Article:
Sunday, December 22, 2013

GIFTS part 4


In the years following the end of WW II there was an influx of Eastern European Jewish immigrants into our region of south Jersey.  Many of them went into poultry farming which provided a modest income in those days before the mega farms emerged.  Through his involvement in the local farmers co-op by father became acquainted with many of them, and friends with several of the families.  Chaim, a small wiry man with a face that reflected the pain of losing his wife and son to the concentration camps from which he escaped, purchased a small farm near ours.  He knew little about the business and turned to my father for help and guidance, working on our farm, as he started his own.  Chaim and Riffka, his second wife, became family, and I remember my mother serving him hot tea for lunch in glass cups.   My parents had a similar relationship with another family several miles from our farm.  When their new baby was discovered to have a congenital heart condition my father made several emergency trips to the hospital in Philadelphia, often in the middle of the night.  Those two families adored my parents who gave to them unconditional caring and support.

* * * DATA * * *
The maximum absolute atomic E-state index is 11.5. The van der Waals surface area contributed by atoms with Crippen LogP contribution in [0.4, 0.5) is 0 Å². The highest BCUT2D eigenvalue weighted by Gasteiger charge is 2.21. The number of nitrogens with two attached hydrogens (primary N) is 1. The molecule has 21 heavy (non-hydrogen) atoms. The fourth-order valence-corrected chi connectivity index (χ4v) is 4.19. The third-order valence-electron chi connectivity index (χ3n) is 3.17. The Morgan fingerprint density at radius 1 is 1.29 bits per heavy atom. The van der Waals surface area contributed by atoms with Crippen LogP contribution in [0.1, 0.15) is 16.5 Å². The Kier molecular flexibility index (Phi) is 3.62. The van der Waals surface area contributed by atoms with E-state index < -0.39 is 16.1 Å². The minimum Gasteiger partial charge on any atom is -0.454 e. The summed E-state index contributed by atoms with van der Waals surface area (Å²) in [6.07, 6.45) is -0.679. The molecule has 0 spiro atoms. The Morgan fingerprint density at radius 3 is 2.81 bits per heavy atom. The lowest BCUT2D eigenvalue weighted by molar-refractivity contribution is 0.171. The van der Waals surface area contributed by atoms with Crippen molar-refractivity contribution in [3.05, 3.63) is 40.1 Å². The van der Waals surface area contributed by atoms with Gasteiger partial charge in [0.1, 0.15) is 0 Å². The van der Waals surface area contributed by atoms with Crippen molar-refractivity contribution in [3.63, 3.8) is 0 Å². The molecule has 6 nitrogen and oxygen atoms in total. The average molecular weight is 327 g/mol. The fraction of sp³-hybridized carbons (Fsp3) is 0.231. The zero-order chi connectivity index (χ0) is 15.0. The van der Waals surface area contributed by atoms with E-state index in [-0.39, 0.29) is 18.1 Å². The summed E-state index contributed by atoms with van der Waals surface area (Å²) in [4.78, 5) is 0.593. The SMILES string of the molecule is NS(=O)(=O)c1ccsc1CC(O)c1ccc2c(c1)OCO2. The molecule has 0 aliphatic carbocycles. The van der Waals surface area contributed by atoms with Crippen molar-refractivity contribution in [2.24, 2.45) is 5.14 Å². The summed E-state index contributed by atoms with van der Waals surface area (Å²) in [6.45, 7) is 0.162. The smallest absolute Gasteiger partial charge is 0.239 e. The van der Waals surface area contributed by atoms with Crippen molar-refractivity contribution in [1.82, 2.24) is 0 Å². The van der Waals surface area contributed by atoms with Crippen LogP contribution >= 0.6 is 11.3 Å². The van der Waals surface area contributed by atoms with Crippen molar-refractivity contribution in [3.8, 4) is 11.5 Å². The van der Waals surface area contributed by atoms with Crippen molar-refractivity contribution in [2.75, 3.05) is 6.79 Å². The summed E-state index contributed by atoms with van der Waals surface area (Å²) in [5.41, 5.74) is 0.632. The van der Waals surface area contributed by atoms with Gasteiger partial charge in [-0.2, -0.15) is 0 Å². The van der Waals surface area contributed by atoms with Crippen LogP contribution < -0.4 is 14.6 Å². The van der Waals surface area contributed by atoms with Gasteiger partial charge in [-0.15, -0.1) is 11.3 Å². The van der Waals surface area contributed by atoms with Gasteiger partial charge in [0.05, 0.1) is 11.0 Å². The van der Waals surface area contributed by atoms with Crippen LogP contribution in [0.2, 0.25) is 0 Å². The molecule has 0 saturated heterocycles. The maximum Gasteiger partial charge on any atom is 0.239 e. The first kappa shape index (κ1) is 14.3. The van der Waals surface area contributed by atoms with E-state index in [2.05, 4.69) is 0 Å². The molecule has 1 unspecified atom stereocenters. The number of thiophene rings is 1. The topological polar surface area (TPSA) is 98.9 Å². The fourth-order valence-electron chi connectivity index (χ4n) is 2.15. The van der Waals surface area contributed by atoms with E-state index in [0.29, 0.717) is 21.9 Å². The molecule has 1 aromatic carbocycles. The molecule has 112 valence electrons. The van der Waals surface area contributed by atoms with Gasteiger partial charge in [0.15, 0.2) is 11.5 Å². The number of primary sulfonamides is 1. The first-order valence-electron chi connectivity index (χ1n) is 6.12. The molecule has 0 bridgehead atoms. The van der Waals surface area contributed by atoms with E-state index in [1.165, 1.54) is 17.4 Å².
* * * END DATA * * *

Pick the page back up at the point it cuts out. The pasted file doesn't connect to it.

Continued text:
No words were ever spoken to me about what they were doing and why.  They were un-necessary.  The lesson was there for me to see and to live.  They had little, but gave abundantly of themselves.

Rifka, Chaim, boy? and my father

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